Orange Is The New Black steps up next to seize the passions, its sultry stroll with tempting sixties Hammond keys through Mediterranean spiced air a dramatic flight across provocative and elegant impossibly alluring skies. It makes the perfect appetiser for Cakewalk, the song still stealing top honours within heart and imagination. Swaggering through the ear with a mix of Ian Dury and early Squeeze to give a sense of its sensational enterprise whilst a lick of Mano Negra and Les Négresses Vertes punk folkiness also plays within its stride, the track is the scene of a colour drenched circus, Delorean the ringmaster to the contagion.
There is an exciting mix of sounds and invention across the album, emphasised by the likes of Lying and Recurring Dream, the first a gentle glaze of smouldering melodic kisses within a slightly darker reflective embrace, again a folk venture bringing evocation to the trip, this time with shadowed hues. The keys and sax wrap a mesmeric arm around the senses whilst the vocals offer their own tenderness within the at times wonderfully dark emotive skies, an ambience and texture to the presence reminding of Dizraeli and the Small Gods in their equally poetically emotive moments. The second of the pair stomps into a gypsy punk like encounter, the drums a rolling entrapment enslaving before the eagerly roaming guitar and bass dance their own steps within the smiling waltz of the keys. There is a XTC breath to the song at times to elevate its already lofty heights, but it is the Eastern European circus enchantment and pace that ultimately steals the heart.
Life Is A Grimm Tale (Sometimes) is another major pinnacle, its Creature Feature like darkness and Germanic wanton gait impossible to refuse and leave alone even after the song’s conclusion. Sinister and lusciously tempting with Delorean bringing a sideshow like barker descript for thoughts, the track is a unrelenting stalker of rapture, its epidemically catchy and forcefully rioting swagger the perfect bait. Its waggish romp is followed by the slow burning Riddles, a hazy blaze on evocative persuasion and noir washed mystery, and the brilliant tale of The Deviationist Society. The song from a pondering melancholic string and key suasion expands through Morricone like sculpted western hated climes and soulful brass and harmonica sighs. It brings strengths to its melodic and infection drenched sinews as its reaches further into its imaginative and fiery story, the guitars and keys finding that lure the best sixties TV show themes had and the strings providing greater passionate tonic to the sizzling heat of the song.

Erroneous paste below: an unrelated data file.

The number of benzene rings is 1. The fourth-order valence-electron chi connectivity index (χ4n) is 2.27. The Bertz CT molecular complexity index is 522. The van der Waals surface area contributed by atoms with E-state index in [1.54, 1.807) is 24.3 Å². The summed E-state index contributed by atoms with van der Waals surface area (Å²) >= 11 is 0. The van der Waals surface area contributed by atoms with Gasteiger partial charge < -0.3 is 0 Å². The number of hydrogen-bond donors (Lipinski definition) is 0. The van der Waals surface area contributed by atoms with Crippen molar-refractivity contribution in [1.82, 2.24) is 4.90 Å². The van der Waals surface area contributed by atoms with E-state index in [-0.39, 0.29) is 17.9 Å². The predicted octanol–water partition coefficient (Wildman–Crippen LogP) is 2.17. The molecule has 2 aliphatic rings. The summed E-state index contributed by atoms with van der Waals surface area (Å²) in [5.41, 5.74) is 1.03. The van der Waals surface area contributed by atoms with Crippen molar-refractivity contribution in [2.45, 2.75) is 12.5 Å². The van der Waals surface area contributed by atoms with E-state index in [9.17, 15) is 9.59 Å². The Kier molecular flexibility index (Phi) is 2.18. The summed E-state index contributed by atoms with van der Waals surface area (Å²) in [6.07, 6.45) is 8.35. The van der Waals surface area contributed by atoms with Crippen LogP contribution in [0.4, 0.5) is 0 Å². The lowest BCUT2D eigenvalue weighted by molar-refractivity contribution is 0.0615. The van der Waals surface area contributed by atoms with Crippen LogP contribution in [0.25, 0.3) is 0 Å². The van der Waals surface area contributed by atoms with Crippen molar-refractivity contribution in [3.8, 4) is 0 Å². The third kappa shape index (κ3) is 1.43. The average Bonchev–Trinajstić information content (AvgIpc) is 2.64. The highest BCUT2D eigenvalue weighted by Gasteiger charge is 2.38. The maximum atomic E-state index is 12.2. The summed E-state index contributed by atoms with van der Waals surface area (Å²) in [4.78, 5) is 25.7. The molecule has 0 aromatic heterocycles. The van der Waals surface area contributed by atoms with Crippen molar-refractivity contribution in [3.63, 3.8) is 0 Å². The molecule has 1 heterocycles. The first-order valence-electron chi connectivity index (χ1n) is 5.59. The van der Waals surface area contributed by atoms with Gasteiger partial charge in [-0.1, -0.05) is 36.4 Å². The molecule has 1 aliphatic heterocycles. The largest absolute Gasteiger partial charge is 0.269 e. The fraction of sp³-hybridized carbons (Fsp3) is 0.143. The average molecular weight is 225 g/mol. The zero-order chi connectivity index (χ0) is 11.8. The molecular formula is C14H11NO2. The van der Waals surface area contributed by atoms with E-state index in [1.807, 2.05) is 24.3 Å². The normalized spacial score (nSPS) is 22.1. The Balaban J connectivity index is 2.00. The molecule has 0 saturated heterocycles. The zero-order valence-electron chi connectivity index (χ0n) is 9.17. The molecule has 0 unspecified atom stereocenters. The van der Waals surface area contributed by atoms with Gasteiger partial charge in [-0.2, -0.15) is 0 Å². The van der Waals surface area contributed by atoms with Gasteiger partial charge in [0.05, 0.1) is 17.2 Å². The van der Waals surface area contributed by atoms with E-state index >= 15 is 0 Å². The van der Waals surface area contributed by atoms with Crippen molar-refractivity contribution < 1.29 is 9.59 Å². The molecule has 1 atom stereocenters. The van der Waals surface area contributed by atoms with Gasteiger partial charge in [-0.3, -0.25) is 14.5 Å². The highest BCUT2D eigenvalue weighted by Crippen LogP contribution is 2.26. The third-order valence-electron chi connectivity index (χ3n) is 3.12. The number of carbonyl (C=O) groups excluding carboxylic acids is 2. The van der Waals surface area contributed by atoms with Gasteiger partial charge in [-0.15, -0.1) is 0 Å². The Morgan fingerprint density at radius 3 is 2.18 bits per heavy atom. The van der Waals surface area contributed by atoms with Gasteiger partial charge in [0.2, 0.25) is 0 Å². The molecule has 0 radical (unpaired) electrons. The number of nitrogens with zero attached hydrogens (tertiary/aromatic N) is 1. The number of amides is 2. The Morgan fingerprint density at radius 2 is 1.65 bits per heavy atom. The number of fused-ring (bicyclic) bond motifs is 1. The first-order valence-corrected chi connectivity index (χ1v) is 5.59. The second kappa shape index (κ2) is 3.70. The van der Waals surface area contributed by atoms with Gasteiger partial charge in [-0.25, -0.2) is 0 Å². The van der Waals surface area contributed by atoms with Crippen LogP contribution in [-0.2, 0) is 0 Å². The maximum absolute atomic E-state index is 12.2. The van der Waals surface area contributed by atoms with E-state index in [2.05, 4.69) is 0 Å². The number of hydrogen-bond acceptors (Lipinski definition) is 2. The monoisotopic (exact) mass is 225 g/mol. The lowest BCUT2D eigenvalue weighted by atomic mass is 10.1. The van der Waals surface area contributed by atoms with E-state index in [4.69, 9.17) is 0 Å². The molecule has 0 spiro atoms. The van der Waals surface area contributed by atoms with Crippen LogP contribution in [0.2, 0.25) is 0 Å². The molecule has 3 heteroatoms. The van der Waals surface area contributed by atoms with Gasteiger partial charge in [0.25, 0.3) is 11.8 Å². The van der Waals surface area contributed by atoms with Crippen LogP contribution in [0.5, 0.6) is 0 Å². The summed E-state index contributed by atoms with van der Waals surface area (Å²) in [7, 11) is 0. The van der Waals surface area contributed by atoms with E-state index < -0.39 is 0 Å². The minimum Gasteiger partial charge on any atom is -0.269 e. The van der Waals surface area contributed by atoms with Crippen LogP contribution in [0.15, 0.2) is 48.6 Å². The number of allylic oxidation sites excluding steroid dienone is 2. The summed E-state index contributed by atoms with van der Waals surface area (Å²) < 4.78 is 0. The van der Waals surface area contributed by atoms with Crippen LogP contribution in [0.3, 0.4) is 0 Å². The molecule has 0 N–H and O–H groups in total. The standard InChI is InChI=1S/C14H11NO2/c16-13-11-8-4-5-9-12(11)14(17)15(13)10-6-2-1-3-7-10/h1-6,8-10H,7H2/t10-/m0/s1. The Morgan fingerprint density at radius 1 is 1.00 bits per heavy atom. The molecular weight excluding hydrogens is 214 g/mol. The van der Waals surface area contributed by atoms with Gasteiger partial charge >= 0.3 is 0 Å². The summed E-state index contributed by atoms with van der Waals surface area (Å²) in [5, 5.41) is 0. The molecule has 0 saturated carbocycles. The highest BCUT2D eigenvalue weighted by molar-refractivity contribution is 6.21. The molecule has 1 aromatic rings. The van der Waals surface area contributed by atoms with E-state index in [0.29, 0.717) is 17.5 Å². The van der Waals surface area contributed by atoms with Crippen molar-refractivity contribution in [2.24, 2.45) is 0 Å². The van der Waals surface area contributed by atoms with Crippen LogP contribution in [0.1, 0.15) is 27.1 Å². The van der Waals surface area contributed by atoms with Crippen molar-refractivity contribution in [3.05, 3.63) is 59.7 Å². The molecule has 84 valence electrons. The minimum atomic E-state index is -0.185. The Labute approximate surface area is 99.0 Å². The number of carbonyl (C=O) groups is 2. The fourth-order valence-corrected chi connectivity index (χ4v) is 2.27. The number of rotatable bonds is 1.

The album is concluded by The Last Days Are Coming, the track a scintillating final blues and emotion encrusted New Orleans funereal march through to the full ardour the album has evoked within. It is a mighty end to a sublimely gorgeous release. Tankus the Henge is a devil bred puppeteer for limbs, heart, and soul. A band which has fused light and dark, seduction and sinisterly honed persuasion into one of the most thrilling and sensationally addictive releases this year. Roll up and enter the welcoming to the dark carnival of Tankus the Henge, you will not regret one second of its fantastic touch.